HH-12 SPID RAK - ARDUINO IOT

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HH-12 SPID RAK

FUNK
Modification of the antenna rotor model SPID RAK
 
with an absolute encoder  HH-12


© df1sr – 2015/12

After a couple of years of heavy use the azimuth angle encoder of the impulse type became unreliable and was not accurate enough for my needs. I decided to exchange the original impulse endoder for a digital absolute encoder with a 12 Bit resolution. This increased reliability and resolution. Here I want to describe the modification, so this modification can be replicated more easily.
 
               Modifications

Here you can see the mechanical modifications
that that have been made to

1.-Rotor SPID RAK
2.-Original mast mount (painted grey)
3.-New mast mount welded to the original mount (painted grey)


The mast mount 2 is open at the bottom, allowing easy access the the main rotor axis.
The rotor is mounted on the tip of the mast using the  new mount 3 that was welded to the original mast mount 2.
To protect the  parts from corrosion they have been given several coats of grey paint.

                 
Main rotor axis and bearing

The second picture  shows the view up the original mast mount 2. You can see the greasy ball  bearing and main shaft 4.  To the right of the mount 2 I welded the  second mount 3. Both have been given a grey coat of paint to prevent  corrossion.




Encoder assembly installation

Into the original mast mount 2 I installed the magnetic clutch linking the encoder HH-12 to the main rotor axis. The angle bracket is attached to the inside of the mount 2 with a screw that holds it in place.
The encoder is mounted on an angle L-bracket. Onto the encoder axis I attached a magnetic clutch made from an aluminium disk and small magnets.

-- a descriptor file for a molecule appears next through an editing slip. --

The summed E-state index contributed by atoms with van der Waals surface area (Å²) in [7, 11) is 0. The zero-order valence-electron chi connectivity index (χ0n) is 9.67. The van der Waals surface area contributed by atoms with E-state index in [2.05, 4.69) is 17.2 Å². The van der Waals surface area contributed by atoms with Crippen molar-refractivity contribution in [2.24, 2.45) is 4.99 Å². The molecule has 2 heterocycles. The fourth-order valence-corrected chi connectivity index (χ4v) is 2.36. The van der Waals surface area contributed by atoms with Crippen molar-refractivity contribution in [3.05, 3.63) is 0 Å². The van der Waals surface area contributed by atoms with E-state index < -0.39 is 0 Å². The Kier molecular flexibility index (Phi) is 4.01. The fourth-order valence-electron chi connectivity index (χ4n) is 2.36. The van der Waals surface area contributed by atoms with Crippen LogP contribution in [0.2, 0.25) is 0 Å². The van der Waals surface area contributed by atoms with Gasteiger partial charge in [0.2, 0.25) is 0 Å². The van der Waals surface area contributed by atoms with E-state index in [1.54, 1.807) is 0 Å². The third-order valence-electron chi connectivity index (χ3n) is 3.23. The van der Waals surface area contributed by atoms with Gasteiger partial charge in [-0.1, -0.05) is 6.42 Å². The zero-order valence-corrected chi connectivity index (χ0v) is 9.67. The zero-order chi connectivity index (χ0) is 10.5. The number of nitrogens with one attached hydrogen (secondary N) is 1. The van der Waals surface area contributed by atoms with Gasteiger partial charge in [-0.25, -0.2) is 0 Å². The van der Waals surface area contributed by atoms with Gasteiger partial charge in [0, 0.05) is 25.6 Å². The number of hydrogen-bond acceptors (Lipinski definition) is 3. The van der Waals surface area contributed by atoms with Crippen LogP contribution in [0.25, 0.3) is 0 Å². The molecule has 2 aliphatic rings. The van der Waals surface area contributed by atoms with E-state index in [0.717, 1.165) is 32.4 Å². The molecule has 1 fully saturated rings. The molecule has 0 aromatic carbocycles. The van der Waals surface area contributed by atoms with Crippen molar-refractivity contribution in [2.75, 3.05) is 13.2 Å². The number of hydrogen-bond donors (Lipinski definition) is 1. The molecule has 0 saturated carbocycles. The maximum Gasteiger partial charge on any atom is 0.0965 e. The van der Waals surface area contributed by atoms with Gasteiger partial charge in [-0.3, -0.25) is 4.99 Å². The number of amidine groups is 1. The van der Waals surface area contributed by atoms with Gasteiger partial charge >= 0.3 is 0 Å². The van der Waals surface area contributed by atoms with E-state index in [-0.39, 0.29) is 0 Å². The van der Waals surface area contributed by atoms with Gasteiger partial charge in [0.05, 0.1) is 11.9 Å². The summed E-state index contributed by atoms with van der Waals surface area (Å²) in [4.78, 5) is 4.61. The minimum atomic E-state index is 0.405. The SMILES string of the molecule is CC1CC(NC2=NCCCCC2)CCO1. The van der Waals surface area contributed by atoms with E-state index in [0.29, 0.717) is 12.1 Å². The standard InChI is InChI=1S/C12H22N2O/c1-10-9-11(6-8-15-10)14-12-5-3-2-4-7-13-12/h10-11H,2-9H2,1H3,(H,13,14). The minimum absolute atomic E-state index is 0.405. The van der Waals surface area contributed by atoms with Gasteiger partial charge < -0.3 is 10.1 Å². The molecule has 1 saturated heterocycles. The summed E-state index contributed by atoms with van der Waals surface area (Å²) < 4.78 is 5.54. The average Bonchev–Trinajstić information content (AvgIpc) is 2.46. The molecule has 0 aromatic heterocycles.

To allow for mechanichal play a rubber hose was used as the link between the encoder and the magnetic clutch.
The clutch can slip in  case there should be too much force on the encoder axis. This will  prevent the encoder from being damaged.      


Construction of the magnetic clutch

The magnets hold on to the main rotor axis inside the  original mast mount 2. As the rotor turns, the aluminium disk is turned.  That movement is translated to the encoder via the flexible rubber  hose. The dimensions of this assembly have to be adjusted to the mast  and rotor in your particular setup. The most critical part is the exact  position of the magnets and the diameter of the aluminium disk for the  clutch. This setup has proven to be both reliable, robust and  reproduceable. It has been in operation for some years now.
Magnetic clutch

        
Here is a closer look at the upper face of the magnetic clutch d at the top of the encoder assembly 5.
        
The aluminium disk was  turned to a diameter of about 39mm and four 6mm magnets have been  epoxied to the surface. They allign with the circumference of the main  rotor axis protruding into the original mast mount 2.
        
The magnets hold on to  the main rotor axis without slipping during normal use. Should there be  any blockage or obstruction of the free movement, the clutch will slip,  preventing the whole assembly or the encoder from being damaged. The  yellow substance is cured epoxy and not grease from the main rotor axis  in the original mast mount 2.

Magnetic clutch assembly
This drawing shows the upper part of the  magnetic clutch assembly.
A M6 bolt is used as the main axis for the assembly.
A rubber hose is clamped to the bolt on the upper end and to the encoder axis on the lower end.
The encoder is mounted to the LBracket (not shown here).


Bernhard K.
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